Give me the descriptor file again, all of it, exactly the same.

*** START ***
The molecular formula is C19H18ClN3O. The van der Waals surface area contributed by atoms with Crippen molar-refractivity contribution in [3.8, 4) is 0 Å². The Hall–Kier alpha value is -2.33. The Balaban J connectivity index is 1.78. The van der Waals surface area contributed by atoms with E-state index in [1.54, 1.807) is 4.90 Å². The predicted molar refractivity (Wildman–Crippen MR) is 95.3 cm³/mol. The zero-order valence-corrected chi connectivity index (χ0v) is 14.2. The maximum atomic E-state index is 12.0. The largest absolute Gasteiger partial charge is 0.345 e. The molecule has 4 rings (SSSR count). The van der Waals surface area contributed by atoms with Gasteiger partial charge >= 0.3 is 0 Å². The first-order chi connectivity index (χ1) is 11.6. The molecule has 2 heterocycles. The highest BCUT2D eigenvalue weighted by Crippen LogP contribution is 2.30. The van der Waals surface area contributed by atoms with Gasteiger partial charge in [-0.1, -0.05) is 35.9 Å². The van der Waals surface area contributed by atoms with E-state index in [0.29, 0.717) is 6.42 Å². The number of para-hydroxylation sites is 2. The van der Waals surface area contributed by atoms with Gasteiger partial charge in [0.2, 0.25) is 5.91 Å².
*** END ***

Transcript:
The molecular formula is C19H18ClN3O. The van der Waals surface area contributed by atoms with Crippen molar-refractivity contribution in [3.8, 4) is 0 Å². The Hall–Kier alpha value is -2.33. The Balaban J connectivity index is 1.78. The van der Waals surface area contributed by atoms with E-state index in [1.54, 1.807) is 4.90 Å². The predicted molar refractivity (Wildman–Crippen MR) is 95.3 cm³/mol. The zero-order valence-corrected chi connectivity index (χ0v) is 14.2. The maximum atomic E-state index is 12.0. The largest absolute Gasteiger partial charge is 0.345 e. The molecule has 4 rings (SSSR count). The van der Waals surface area contributed by atoms with Gasteiger partial charge >= 0.3 is 0 Å². The first-order chi connectivity index (χ1) is 11.6. The molecule has 2 heterocycles. The highest BCUT2D eigenvalue weighted by Crippen LogP contribution is 2.30. The van der Waals surface area contributed by atoms with Gasteiger partial charge in [-0.1, -0.05) is 35.9 Å². The van der Waals surface area contributed by atoms with E-state index in [0.29, 0.717) is 6.42 Å². The number of para-hydroxylation sites is 2. The van der Waals surface area contributed by atoms with Gasteiger partial charge in [0.2, 0.25) is 5.91 Å².